Is Experimentation Innovation?

Bob garfield david berkowitz
uhh, thanks, Bob Garfield, but this isn't the experimentation I had in mind…

Is Experimentation Innovation?
originally published in MediaPost's Social Media Insider

Are experimentation and innovation one and the same? The two words were initially used interchangeably during MediaPost’s recent Brand Marketers Summit, until some panelists sorted it out.

Consider the description of the panel “Budgeting for Experimentation: How Much Money Does It Take to Not Be Left Behind?” It notes, “Many marketers probably wish they had spent just a little more money a few years ago to get in on the ground floor of something that became the next big thing.” This clearly implies that the discussion should focus on innovation. Yet it then says, “How do you make experimentation an ongoing part of your marketing efforts?” Are experimentation and innovation really synonymous?

For many marketers, one isn’t innovating until they’re trying something new. Trying something new is the essence of experimentation. Innovating and experimenting feel like they have a lot in common.

Yet experimenting doesn’t just mean doing something new. First, it means having a point of view. The hypothesis could be that when dropping a 10-pound ball and a 1-pound ball from a rooftop, both will reach the ground at the same time. Or it could be that adding paid media to a socially fueled earned media program will increase the entire program’s effectiveness. The experiment then provides results, which can of course be measured.

Innovation doesn’t have any of these requirements. It’s not always clear what’s innovative anyway. Something that’s never been done before isn’t necessarily better, nor is it necessarily significant. I could advise a client to post all their Facebook messages to Englis- speaking audiences in a Cyrillic font. It’s quite probable no brand targeting English speakers has done that before, as it’s a terrible idea. But the brand could say that it was the first to try to teach Americans how to read Russian against their will and get a bored reporter to write a feature story about it. Bad ideas are easy to come by, as any great brainstorming meeting will produce dozens of them. Nearly all of the rejected ideas are probably innovative in some way.

Experiments don’t need to be innovative. Target and Chase, for instance, both ran programs on Facebook where fans could choose which nonprofit organizations received donations. I don’t recall which did it first; both did it, and garnered much of their exposure from participating nonprofits promoting the programs. Each one had its own twists, but one had to have been at least somewhat derivative from the other. The second one, even if derivative, was still most likely an experiment for the marketer, with the success of the program far from assured.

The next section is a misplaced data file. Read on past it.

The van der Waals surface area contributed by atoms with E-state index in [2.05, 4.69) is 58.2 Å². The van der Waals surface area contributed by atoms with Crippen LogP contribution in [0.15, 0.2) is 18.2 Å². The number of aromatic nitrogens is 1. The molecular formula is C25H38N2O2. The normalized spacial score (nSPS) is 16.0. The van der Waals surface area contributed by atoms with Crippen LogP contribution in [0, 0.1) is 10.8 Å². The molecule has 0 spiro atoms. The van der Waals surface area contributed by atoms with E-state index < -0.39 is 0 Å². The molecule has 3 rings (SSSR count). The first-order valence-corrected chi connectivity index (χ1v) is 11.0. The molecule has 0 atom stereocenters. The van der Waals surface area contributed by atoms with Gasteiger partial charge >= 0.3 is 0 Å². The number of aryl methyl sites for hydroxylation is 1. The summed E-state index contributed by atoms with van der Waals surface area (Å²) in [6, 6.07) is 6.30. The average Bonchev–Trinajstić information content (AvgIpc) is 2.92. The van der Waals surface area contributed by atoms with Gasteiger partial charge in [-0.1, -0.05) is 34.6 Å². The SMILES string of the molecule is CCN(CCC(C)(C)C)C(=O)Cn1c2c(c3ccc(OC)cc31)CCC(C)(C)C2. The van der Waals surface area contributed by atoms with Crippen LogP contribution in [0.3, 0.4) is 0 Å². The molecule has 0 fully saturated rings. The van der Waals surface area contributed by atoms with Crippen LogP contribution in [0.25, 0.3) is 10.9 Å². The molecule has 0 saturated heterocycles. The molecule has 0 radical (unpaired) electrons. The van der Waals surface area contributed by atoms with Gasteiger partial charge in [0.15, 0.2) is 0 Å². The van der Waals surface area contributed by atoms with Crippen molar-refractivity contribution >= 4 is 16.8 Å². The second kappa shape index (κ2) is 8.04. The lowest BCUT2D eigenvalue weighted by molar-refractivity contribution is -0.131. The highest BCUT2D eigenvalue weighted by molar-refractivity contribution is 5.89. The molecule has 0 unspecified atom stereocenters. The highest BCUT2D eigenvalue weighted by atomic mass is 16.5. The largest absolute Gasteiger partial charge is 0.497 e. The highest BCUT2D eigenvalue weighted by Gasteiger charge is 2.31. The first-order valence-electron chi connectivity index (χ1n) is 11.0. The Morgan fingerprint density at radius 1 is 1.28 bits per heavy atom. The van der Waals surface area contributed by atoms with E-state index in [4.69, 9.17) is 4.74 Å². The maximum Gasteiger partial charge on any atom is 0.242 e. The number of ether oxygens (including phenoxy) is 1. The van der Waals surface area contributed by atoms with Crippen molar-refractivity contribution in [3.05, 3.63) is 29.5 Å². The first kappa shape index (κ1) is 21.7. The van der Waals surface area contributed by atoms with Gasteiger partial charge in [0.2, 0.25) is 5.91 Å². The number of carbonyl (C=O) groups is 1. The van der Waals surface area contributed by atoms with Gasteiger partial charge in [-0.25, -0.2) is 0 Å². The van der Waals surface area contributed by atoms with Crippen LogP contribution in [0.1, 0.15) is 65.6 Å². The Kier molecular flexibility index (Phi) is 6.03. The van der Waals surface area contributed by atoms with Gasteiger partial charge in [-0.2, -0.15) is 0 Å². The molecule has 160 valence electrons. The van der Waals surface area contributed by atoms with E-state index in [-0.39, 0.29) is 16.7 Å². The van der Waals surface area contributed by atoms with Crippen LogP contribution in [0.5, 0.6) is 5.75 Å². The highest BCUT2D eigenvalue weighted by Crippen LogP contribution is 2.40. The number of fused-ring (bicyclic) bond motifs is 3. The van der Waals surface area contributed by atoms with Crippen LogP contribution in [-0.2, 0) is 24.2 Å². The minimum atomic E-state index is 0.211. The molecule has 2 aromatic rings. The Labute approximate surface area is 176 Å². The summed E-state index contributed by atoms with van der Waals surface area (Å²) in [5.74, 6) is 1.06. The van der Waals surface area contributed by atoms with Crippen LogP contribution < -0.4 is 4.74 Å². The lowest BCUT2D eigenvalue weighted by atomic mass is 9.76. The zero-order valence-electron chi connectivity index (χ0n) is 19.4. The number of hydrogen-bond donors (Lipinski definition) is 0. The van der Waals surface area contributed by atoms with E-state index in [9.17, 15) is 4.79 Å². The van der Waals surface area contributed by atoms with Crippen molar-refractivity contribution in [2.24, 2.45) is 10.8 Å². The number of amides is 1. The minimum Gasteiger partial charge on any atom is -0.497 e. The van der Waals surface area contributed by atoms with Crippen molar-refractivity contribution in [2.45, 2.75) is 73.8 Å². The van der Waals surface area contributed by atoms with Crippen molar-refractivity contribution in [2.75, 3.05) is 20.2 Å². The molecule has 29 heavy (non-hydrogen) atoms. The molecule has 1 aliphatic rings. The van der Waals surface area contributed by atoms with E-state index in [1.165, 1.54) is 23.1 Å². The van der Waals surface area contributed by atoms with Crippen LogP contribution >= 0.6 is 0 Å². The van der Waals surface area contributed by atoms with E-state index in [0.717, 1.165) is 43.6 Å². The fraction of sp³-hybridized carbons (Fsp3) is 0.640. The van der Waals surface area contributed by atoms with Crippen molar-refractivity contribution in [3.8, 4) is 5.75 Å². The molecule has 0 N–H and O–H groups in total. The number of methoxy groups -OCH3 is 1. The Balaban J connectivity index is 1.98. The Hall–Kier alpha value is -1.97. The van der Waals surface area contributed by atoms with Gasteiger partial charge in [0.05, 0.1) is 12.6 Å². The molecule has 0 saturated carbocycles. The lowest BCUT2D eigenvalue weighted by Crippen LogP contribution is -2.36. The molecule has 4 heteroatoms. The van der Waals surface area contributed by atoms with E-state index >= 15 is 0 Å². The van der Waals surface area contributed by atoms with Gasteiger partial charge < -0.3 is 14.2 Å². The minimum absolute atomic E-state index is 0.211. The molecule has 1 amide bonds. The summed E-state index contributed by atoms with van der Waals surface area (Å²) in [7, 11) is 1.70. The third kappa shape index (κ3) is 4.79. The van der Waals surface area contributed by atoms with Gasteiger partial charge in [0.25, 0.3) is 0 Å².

Innovation is clearly more popular. A quick search of Google News yields 77,000 results for “experiment” and “experimentation” combined (a tally inflated by the Higgs Boson discovery), and 2.2 million results just for “innovation.” Innovation is largely a construct of marketing — not that there’s anything wrong with that. More importantly, innovation is a construct of perception, so as long as there’s some alignment between a marketer and its audience, then it’s possible to pass off just about anything as innovation. The word “new” remains as powerful as ever.

Experiments can’t be sold so easily. There needs to be the hypothesis, the comparison of a variable to a control, and demonstrable results. Experiments can be done constantly by people at all levels of an organization. Experimentation is what really generates better and more effective marketing. On occasion, it even leads to innovation. As Encyclopedia Brown likes to say, “No case is too small.”

Thanks go to MediaPost’s panel of innovative experimenters who illustrated the differences between the two concepts. Keep an eye out for  Gizmo Beverages President Walter Apodaca, Something Massive Chief Creative Strategist Adam Broitman, Tremor Video CRO Randy Kilgore, Big Fuel Communications Director of Platform & Product Strategy Michoel Ogince, and Bulbstorm President & CEO Bart Steiner. There will be plenty of innovation coming from them, and more experimentation than any of us may realize.